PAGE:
take the blame

take the blame (for something)

To assume or be assigned the responsibility or guilt for something. As manager for this project, I take the blame for its failure. No way—I'm not taking the blame for your stupid prank!
See also: blame, take

take the blame (for doing something)

to acknowledge that one is to blame for doing something. Do you really expect for me to take the blame for something I didn't do?
See also: blame, take
References in periodicals archive ?
"If I've got it wrong I'll take the blame, no problem."
But a desperate Gabby pleads with her mum to respect her decision to take the blame.
Smith said: "I take the blame. Our preparation wasn't how it normally is and I maybe changed things during the game too early.
Brown claimed: "I take the blame! I should have played all five of my substitutes from the start.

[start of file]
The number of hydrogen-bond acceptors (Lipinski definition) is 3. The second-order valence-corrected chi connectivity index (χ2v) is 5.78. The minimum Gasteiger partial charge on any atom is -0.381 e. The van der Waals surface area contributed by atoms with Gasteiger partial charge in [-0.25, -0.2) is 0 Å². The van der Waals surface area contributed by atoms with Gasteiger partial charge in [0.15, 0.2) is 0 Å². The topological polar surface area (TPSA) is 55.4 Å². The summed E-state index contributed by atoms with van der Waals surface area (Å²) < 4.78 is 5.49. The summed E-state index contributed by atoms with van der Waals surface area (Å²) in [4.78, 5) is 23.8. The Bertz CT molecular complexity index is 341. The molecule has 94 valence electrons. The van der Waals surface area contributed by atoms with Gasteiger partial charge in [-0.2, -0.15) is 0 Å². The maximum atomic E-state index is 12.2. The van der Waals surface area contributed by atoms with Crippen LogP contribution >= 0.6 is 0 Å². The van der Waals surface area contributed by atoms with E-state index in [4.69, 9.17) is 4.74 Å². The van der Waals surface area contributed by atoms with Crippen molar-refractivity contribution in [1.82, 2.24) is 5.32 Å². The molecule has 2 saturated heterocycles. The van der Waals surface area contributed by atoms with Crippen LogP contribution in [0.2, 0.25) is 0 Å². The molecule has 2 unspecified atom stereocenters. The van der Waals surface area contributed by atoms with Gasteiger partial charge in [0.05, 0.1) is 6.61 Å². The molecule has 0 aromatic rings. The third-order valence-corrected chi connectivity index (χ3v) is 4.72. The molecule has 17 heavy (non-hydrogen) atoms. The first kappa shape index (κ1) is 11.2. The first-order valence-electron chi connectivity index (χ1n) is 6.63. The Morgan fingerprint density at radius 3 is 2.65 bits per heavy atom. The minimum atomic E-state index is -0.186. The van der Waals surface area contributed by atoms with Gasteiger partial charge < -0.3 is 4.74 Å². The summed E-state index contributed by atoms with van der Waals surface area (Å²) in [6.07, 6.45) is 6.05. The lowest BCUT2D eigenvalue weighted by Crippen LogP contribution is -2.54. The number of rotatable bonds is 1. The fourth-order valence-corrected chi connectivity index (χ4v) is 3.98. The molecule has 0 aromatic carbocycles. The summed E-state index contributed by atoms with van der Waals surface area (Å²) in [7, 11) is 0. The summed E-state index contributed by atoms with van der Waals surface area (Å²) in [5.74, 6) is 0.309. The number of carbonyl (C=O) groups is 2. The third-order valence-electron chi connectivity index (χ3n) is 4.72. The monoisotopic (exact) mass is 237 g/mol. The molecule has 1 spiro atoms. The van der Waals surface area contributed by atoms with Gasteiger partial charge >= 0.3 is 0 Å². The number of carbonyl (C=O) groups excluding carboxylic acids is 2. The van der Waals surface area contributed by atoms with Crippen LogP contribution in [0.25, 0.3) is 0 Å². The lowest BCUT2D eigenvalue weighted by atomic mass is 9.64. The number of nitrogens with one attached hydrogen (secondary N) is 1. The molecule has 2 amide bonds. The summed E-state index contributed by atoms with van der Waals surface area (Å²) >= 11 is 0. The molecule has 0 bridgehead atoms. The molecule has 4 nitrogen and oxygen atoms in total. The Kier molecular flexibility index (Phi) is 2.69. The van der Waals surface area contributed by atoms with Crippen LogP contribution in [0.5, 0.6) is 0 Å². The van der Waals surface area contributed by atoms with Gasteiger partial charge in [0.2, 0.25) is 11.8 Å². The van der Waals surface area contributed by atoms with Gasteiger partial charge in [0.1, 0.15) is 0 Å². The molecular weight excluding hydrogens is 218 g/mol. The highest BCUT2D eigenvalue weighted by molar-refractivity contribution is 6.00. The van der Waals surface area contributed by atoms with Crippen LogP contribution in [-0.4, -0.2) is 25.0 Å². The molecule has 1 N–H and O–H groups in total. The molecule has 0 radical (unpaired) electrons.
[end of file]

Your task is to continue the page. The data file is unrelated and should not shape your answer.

Let's look at that again: Downing Street press officers take over the situation, tell a fib and then let someone else take the blame when they are rumbled.
There is something in the human heart that always wants someone else to take the blame. For us to be good, someone else must be bad, indeed, very bad.
"I don't think Lindsay needs to take the blame for anything," he insisted.
Treble said, when investigators came to Speke Nursing Home, in May, 2010, she was told to take the blame by Vernon.
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